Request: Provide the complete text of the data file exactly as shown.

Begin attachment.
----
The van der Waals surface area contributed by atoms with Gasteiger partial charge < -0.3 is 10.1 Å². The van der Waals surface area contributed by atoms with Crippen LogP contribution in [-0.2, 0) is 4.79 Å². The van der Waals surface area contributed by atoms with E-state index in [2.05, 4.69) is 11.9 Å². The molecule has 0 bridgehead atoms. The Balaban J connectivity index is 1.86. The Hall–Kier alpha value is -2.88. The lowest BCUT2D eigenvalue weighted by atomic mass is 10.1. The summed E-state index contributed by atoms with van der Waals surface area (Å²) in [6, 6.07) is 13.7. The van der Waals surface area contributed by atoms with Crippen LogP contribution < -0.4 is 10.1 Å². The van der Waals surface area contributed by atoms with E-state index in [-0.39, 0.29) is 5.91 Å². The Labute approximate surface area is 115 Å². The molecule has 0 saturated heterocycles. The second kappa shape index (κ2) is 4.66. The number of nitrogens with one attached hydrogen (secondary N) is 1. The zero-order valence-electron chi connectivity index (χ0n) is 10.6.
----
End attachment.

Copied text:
The van der Waals surface area contributed by atoms with Gasteiger partial charge < -0.3 is 10.1 Å². The van der Waals surface area contributed by atoms with Crippen LogP contribution in [-0.2, 0) is 4.79 Å². The van der Waals surface area contributed by atoms with E-state index in [2.05, 4.69) is 11.9 Å². The molecule has 0 bridgehead atoms. The Balaban J connectivity index is 1.86. The Hall–Kier alpha value is -2.88. The lowest BCUT2D eigenvalue weighted by atomic mass is 10.1. The summed E-state index contributed by atoms with van der Waals surface area (Å²) in [6, 6.07) is 13.7. The van der Waals surface area contributed by atoms with Crippen LogP contribution < -0.4 is 10.1 Å². The van der Waals surface area contributed by atoms with E-state index in [-0.39, 0.29) is 5.91 Å². The Labute approximate surface area is 115 Å². The molecule has 0 saturated heterocycles. The second kappa shape index (κ2) is 4.66. The number of nitrogens with one attached hydrogen (secondary N) is 1. The zero-order valence-electron chi connectivity index (χ0n) is 10.6.